If things get difficult, it would not be the first case of a "rebellion" by a state lawyer in this case. Edmundo Bal was removed from the role of representating the state in the Supreme Court after he refused to sign the prisoners' indictment alleging a crime of sedition and not rebellion. Then Bal joined up with the Ciudadanos party. After losing his seat in the Cs November rout, he found himself back in Congress by a stroke of luck, filling the gap left by the resignation of party leader Albert Rivera.
If there was any element missing from the diabolical calendar, spread across the Christmas holidays, then the gap is filled next Friday, January 3rd, by the scheduled meeting of the Central Electoral Commission. On the table will be the issue of Catalan president Quim Torra's disqualification from holding public office. The provincial commission in Barcelona rejected the request of right-wing parties PP, Cs and Vox to immediately enforce the Torra ban, by declaring him to be no longer a parliamentary deputy; now the parties have escalated the appeal to the central commission. If the ruling were to go on their favour, Torra would be stripped of the Catalan presidency this January, without the need for a final ruling from the Supreme Court. The magnitude of the political earthquake that would be caused by disqualifying a sitting Catalan president is difficult to predict from Madrid.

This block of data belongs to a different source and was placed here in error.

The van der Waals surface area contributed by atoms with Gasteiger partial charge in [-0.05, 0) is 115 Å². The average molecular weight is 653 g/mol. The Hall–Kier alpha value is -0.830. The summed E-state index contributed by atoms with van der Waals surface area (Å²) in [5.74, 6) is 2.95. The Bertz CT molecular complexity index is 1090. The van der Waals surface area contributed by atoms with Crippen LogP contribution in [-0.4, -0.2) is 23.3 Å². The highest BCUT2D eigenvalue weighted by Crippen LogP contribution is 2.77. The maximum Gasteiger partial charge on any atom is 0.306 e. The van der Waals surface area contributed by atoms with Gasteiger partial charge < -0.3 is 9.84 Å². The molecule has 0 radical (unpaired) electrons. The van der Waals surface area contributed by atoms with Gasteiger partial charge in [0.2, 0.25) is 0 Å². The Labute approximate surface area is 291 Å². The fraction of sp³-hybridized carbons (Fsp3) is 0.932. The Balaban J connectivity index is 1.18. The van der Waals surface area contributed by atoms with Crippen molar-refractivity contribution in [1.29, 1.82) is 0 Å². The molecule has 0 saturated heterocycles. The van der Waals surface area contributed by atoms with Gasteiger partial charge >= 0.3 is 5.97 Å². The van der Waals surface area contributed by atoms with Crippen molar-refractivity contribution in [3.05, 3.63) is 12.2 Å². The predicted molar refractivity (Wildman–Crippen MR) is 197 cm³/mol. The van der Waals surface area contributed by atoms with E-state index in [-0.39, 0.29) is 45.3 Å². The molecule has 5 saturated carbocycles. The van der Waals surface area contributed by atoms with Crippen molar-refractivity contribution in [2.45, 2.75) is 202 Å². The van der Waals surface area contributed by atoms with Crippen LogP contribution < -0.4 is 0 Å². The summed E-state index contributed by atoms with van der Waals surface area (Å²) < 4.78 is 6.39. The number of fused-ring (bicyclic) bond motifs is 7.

In this turbulent context, practically the only scenario at present for having a new government assured would be for Congress' investiture debate to be held on January 2nd, 3rd and 5th, before the Reis holiday on the 6th. To make this possible, the State Solicitors would have to make its submissions this very Monday, and they would have to be flexible enough to win ERC approval. In this way, the speaker of Congress, Meritxell Batet, would have time to call the investiture session. The more time passes, the more complicated the creation of a left-oriented government in Spain.
The budget "fiasco"
ERC tried a very similar manoeuvre almost 11 months ago. At that time, the Catalan party called for a "gesture" from the Socialists in return for their support for the government's budget: for Sanchez to urge the Public Prosecutors to drop the charges against the pro-independence leaders who were about to be tried. The Spanish government said no, most likely fearing a revolt from the Supreme Court prosecutors, who did not want to change their minds. They have never managed to take control of their own deep state, a whole series of senior officials and state machinery operating with their own, often-conflicting agenda, including the judiciary. Thus, Sanchez's first budget failed to pass and Spain went to the first of the year's two general elections, on April 28th.